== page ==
Neymar is one of the most popular footballers in the world. But there’s no getting away from the fact he’s also one of the most disliked.
Playing for what many people consider the Death Star of European football; earning astronomical sums of money from a regime accused of abhorrent human rights abuses, including €2.5million a year for not criticising manager’s choices and €375,000 for simply engaging with his supporters; almost constant accusations of cheating; his regular complaints about officials after PSG or Brazil lose a big game etc etc.
We could go on, but you get the point. It’s safe to say Neymar has as many enemies as he does friends.
But then modern football is hardly a haven of morality, and there are times when our jaws suddenly hit the floor while watching Neymar play football.
Take, for instance, this weekend’s French Cup final, when the Brazilian was played through on goal after 20 minutes against Rennes with PSG leading 1-0 – and did this.
The finish sums up everything brilliant about Neymar the footballer. It’s unquestionably arrogant, obnoxiously so, and you can’t help but admire it for that very reason. If you’re a rock star, you should behave like a rock star. Kanye West knows. Liam Gallagher knows. Neymar knows.
It’s not the first time we’ve been here with Neymar either. His performance for Barcelona against his future employers PSG in the famous Champions League comeback from 4-0 down on aggregate was the stuff of legend.
PSG have a proud history of their arses falling out, but Neymar’s display, particularly in the last seven minutes, married both his otherworldly technical ability with a Roy Keane-like bullishness in his refusal to accept defeat.
With Barcelona 5-3 down on aggregate in the 88th minute, first came the free-kick which he converted with stunning ease, followed by a nerveless penalty to level the scores.
The French outfit’s away goal on the night meant Barcelona were still heading out, and Neymar showed he can – when he wants to – be the complete package by turning provider with a deft delivery to intelligently pick out Sergi Roberto for a remarkable winner.
That game will forever be the concluding montage of Neymar’s highlight reel, the moment he crystalised his footballing prowess into the kind of incomprehensible heroics delivered only by the greats of the game.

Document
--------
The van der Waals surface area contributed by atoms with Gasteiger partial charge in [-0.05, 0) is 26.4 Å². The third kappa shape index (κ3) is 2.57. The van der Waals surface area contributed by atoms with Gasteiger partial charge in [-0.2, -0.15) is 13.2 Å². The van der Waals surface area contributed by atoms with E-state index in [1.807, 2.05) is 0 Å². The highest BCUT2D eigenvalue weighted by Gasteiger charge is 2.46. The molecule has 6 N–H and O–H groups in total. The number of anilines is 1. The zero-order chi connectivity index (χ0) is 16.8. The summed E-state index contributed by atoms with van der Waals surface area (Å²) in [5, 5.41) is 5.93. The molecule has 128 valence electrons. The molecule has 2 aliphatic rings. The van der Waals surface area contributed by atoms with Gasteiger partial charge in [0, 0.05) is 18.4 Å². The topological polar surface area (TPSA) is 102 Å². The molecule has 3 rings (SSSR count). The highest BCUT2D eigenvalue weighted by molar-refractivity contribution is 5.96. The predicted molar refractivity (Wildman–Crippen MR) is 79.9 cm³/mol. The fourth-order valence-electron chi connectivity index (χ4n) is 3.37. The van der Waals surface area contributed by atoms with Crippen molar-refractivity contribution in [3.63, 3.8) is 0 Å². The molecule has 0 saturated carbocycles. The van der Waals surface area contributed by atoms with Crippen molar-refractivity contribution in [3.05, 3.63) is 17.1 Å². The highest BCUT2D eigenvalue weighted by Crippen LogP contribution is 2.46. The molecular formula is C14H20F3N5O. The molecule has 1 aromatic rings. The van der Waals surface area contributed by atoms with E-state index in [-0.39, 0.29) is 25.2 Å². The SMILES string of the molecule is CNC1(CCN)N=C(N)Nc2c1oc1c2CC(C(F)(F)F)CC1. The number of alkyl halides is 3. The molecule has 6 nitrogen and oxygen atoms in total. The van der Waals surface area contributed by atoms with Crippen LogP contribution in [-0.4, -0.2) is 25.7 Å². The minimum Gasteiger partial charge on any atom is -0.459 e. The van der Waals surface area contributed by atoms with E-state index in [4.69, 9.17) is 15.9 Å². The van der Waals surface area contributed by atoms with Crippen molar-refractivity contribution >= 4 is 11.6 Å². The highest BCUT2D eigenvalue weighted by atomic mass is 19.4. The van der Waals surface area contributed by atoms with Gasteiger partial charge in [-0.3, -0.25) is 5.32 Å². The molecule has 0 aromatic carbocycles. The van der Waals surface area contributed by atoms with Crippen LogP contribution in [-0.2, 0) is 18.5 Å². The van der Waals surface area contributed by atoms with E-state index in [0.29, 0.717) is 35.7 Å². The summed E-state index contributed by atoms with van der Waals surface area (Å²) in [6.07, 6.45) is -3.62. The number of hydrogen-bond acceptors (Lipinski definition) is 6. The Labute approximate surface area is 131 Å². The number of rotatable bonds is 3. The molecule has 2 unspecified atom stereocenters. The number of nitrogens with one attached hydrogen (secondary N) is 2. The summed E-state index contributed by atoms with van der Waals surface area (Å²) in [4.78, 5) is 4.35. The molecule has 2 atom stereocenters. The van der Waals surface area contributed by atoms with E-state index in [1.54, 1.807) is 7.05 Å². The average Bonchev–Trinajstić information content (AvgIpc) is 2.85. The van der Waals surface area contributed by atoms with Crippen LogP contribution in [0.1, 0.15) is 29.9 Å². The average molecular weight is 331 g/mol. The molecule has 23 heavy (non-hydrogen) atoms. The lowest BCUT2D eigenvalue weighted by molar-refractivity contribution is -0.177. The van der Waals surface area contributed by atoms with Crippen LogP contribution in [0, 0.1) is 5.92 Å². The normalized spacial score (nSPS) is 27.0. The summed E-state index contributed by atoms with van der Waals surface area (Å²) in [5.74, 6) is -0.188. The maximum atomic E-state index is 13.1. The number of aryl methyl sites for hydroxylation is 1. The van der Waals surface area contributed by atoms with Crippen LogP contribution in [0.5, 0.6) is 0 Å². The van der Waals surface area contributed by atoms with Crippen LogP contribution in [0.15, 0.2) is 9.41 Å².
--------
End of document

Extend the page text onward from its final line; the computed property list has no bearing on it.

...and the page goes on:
There are, of course, a myriad of compilations of his stepovers, rainbow flicks and rabonas, but in that game he displayed both a style and substance which few players can match.
Leading PSG to victory against Rennes would not have been on the same scale, but it would have carried the same attitude of Neymar relishing the chance to live up to his name and reputation.
Instead, PSG, as they are so prone to do, collapsed. Rennes came back from 2-0 down to equalise and take the game to extra-time. Kylian Mbappe was sent off, and Christopher Nkunku blazed his spot-kick over the bar in the penalty shoot-out to gift Rennes the trophy.
While PSG owner Nasser Al-Khelaifi later refused to shake the hand of an understandably smug Hatem Ben Arfa, begrudgingly doing so at the second request, Neymar reacted in his own way, throwing a punch at a fan and criticising his young team-mates.
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“We need to be more like men in the dressing room, we must be more united,” he said. “I see a lot of young players who are, not lost exactly, but they lack more ear than mouth.
“They must listen more than they talk. Sometimes a more experienced guy speaks, and they answer back. The coach himself speaks, and they retort. This is not how a team goes far.
“We are more experienced, so they must respect us a bit more, listen a bit more. I had to do the same when I was starting out.”
‘Twas ever thus with Neymar; there are as many reasons to dislike him as there are love him.
Perhaps it is not entirely his own fault. In the nature versus nurture debate he has been blessed with extraordinary talent but raised amid the perils of modern football. There’s an angel on one shoulder, but a devil on the other. Maybe it’s time we embrace that fact, or at least accept it.
Ultimately, the words of Diego Maradona, another South American star who came to Europe to embrace glory and controversy in equal measure, spring to mind.
“I am black or white, I’ll never be grey in my life.”